In a large bowl, start mixing the cabbage and the paste until all leaves are well coated.  Let sit overnight in an airtight container before transferring to the refrigerator.

After a day, I was so happy when I smelled and tasted my Kimchi, it was the real thing, plus it was home made.  I always take kimchi with fried dishes.  It also goes well with braised pork or Humba.  Enjoy!

Daiji Bulgogi with OeNaengguk

It feels good to be blogging again.  After a few months of haeatus as my lappy hibernated and my cam got busted, here I am!  I got a new cam for Christmas, and my lappy is back!  Geez all the events I missed posting and the thoughts, feelings and fotos that go with them.

It’s the day after Christmas day, which means its been a day since we’ve been eating Holiday left-over food.  It’s been raining as another low-pressure gathers around Cebu.  I thought of preparing something fresh and at the sametime something that can warm up this dreary day.

What is fresher and hotter than Korean food?  Now I’ve been trying out a few Korean restaurants and preparing some of my own Korean dishes for most of this year.  I just never got around to posting anything about them.  I also cannot remember posting pictures of dishes I have cooked, ever.  But for all you fans out there, here’s one and this should be the first of all food posts!

I decided to prepare Daeji Bulgogi(Pork Stir Fry) and Oe Naengguk(Cold cucumber soup). They’re easy to prepare, the ingredients – within reach and all very quick to complete.

It sure was a hit for lunch earlier today!  Let me know if you want the recipe!

Daiji Bulgogi

The bulgogi is hot with nutty flavor coming from the chillis and sesame.  The added spices of onions, garlic and ginger make it all the more fiery.

Wrap a piece with a cabbage…

….and wash it down with cold cucumber soup. Although this soup is usually served during the summer, it’s a nice balancing agent for non-Koreans like me.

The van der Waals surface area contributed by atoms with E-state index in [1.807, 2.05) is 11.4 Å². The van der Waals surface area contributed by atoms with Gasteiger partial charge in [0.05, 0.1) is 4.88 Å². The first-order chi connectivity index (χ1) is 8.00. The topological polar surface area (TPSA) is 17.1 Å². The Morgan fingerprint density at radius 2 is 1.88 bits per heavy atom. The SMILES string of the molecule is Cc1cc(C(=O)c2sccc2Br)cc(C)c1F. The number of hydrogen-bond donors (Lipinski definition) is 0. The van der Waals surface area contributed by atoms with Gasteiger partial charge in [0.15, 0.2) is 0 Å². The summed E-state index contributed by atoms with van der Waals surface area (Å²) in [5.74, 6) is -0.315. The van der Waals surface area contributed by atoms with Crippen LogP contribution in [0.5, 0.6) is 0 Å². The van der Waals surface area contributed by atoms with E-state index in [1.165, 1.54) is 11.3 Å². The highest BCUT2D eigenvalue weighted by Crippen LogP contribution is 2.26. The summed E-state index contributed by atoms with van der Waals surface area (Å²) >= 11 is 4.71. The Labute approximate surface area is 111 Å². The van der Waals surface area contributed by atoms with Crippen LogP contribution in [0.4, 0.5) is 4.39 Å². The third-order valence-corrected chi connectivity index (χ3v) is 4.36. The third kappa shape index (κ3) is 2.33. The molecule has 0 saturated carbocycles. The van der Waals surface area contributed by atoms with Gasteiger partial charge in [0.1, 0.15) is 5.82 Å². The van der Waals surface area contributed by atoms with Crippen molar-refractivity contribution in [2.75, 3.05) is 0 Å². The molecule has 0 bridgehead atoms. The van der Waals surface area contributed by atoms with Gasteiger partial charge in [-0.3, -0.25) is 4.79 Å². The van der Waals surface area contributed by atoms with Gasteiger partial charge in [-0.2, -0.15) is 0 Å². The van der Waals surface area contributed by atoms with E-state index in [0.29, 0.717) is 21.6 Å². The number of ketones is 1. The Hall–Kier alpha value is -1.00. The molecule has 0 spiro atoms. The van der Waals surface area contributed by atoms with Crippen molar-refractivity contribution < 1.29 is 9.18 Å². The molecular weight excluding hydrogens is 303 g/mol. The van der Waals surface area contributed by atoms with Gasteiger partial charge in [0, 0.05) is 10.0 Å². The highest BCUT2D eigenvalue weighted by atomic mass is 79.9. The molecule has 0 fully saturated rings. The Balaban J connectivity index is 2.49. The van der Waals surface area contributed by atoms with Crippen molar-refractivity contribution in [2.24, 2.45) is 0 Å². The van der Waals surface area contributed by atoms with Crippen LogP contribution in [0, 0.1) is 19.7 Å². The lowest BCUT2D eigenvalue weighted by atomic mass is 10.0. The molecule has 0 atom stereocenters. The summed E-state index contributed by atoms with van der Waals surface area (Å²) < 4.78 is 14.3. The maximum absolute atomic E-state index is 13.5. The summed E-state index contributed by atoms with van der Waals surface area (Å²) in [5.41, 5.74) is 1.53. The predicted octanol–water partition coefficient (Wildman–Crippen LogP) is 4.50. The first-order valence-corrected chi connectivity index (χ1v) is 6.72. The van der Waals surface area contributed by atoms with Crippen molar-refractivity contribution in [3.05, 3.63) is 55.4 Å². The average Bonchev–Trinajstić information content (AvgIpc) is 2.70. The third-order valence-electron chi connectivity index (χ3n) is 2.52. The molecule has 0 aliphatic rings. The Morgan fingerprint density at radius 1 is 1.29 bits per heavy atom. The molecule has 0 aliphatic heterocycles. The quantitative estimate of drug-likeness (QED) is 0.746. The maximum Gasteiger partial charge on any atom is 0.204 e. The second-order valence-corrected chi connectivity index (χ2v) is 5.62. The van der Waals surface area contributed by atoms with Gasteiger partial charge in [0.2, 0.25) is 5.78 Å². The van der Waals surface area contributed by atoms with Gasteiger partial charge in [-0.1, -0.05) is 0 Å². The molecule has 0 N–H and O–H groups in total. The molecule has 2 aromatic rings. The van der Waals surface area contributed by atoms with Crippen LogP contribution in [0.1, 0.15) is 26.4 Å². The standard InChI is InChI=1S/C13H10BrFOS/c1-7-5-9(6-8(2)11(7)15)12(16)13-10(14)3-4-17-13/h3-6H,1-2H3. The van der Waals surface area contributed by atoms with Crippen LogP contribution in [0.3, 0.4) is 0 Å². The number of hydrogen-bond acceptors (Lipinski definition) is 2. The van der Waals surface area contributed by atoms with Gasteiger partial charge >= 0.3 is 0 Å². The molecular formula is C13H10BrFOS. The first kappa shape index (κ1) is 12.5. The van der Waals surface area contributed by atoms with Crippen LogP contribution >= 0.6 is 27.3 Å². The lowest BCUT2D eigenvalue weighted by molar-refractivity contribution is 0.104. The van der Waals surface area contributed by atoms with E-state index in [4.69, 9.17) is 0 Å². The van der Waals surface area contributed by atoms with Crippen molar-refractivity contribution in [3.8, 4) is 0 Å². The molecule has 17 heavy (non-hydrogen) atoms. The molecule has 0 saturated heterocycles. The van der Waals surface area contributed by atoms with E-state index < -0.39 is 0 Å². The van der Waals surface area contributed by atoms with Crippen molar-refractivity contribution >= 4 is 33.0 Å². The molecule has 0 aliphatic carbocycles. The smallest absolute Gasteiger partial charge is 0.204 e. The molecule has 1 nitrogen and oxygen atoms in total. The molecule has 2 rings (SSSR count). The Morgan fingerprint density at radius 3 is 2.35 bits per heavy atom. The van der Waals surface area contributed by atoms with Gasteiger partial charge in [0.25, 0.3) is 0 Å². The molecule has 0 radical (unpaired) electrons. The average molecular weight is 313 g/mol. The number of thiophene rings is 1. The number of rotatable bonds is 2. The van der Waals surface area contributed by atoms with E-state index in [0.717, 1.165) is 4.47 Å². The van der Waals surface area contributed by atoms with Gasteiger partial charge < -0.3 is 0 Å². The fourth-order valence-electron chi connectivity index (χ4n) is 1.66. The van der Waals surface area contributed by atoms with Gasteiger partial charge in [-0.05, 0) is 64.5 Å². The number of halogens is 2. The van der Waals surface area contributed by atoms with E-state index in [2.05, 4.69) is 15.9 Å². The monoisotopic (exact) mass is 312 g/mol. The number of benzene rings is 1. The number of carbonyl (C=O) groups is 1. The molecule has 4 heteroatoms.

The Acacia Grill

I was in Carcar City with friends recently to shop for espadrilles to give away for Christmas.  It was almost 11am when we got there and after an hour of shopping, I was ready for some grub.  I asked one of the shopkeepers where we can find a nice restaurant for lunch, to my utter disappointment I was directed to the local Jollibee.  She may have seen the look on my face as she hastily suggested Mang Inasal as an alternative.

It turned out, we didn’t have to look far.  When my friend came back from a visit to the loo, he said there was a grill at the opposite end of the shoe stalls.  The Acacia Grill.  Now that sounds more like it.

The place was al fresco with heavy wooden furniture.  There were a few old and sturdy acacia trees by the roadside but the restaurant was surrounded by young, shady talisay trees.  They serve familiar native dishes while the price, although slightly higher than normal, seemed fair enough considering there were very few options around.  On a scale of 1-5, 5 being the highest, I am giving them a 3.o for pricing.

There were just a few diners when we got there.

We ordered grilled fish –kitong, fried whole chicken – native style, no batter, no frills, sauteed mixed vegetables, grilled chicken breast and seafood sotanghon or glass noodle soup.

I was surprised when the food was served in less than 8 minutes.  The fact that the grilled fish and kinilaw were fresh was another pleasant surprise considering how far away the place was and how I imagined the low customer turn out.  As I later saw, the place filled up in trickles.  It would seem to me that most of the diners were out-of-towners, those visiting Carcar or those coming from or going to the southern parts of Cebu.  No locals here.

The waiters who wore the requisite short-sleeved barongs were attentive.

I am giving the place a 3.0 for service.

The mixed vegetable was a puzzle to me.  It was a pile of diced carrots, chayote, cauliflower, string beans and potatoes sauteed with squid and pork.  It wasn’t chinese chopsuey, it also wasn’t the native utan or dinuldog.  It had a thin film of grease all over it.  This grease was also evident with the noodle soup.  But they both tasted good.

Overall, together with the fresh fish and the juicy native style fried chicken, I am giving taste another 3.0

This place is definitely the place to go if you are all too familiar with the Carcar lechon, Jollibee or Mang Inasal.  Where else?

My friends, Shaun, Armie and Alexa on one of the quaint wooden swinging chair